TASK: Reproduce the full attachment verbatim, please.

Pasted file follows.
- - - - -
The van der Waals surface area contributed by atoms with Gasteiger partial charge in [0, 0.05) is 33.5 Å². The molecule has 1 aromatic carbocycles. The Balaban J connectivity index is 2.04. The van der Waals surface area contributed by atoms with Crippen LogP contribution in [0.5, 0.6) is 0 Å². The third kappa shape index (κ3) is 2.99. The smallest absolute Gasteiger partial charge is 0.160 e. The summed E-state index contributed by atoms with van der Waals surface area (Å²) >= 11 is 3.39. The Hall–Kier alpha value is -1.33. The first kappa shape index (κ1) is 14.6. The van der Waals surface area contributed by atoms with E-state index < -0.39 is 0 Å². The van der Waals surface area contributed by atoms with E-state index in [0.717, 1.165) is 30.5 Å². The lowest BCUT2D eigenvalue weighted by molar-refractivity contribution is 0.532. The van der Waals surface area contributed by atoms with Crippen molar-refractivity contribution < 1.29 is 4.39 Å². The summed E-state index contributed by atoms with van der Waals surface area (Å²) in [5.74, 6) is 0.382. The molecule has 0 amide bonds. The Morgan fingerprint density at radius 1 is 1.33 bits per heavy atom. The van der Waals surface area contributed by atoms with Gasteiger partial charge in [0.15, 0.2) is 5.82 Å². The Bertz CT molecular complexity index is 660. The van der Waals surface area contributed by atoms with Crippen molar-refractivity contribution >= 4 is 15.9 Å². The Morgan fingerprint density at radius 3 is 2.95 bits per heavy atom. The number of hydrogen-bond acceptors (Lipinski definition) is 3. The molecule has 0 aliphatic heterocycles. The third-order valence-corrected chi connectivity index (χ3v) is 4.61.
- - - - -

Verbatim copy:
The van der Waals surface area contributed by atoms with Gasteiger partial charge in [0, 0.05) is 33.5 Å². The molecule has 1 aromatic carbocycles. The Balaban J connectivity index is 2.04. The van der Waals surface area contributed by atoms with Crippen LogP contribution in [0.5, 0.6) is 0 Å². The third kappa shape index (κ3) is 2.99. The smallest absolute Gasteiger partial charge is 0.160 e. The summed E-state index contributed by atoms with van der Waals surface area (Å²) >= 11 is 3.39. The Hall–Kier alpha value is -1.33. The first kappa shape index (κ1) is 14.6. The van der Waals surface area contributed by atoms with E-state index < -0.39 is 0 Å². The van der Waals surface area contributed by atoms with E-state index in [0.717, 1.165) is 30.5 Å². The lowest BCUT2D eigenvalue weighted by molar-refractivity contribution is 0.532. The van der Waals surface area contributed by atoms with Crippen molar-refractivity contribution < 1.29 is 4.39 Å². The summed E-state index contributed by atoms with van der Waals surface area (Å²) in [5.74, 6) is 0.382. The molecule has 0 amide bonds. The Morgan fingerprint density at radius 1 is 1.33 bits per heavy atom. The van der Waals surface area contributed by atoms with Gasteiger partial charge in [0.15, 0.2) is 5.82 Å². The Bertz CT molecular complexity index is 660. The van der Waals surface area contributed by atoms with Crippen molar-refractivity contribution >= 4 is 15.9 Å². The Morgan fingerprint density at radius 3 is 2.95 bits per heavy atom. The number of hydrogen-bond acceptors (Lipinski definition) is 3. The molecule has 0 aliphatic heterocycles. The third-order valence-corrected chi connectivity index (χ3v) is 4.61.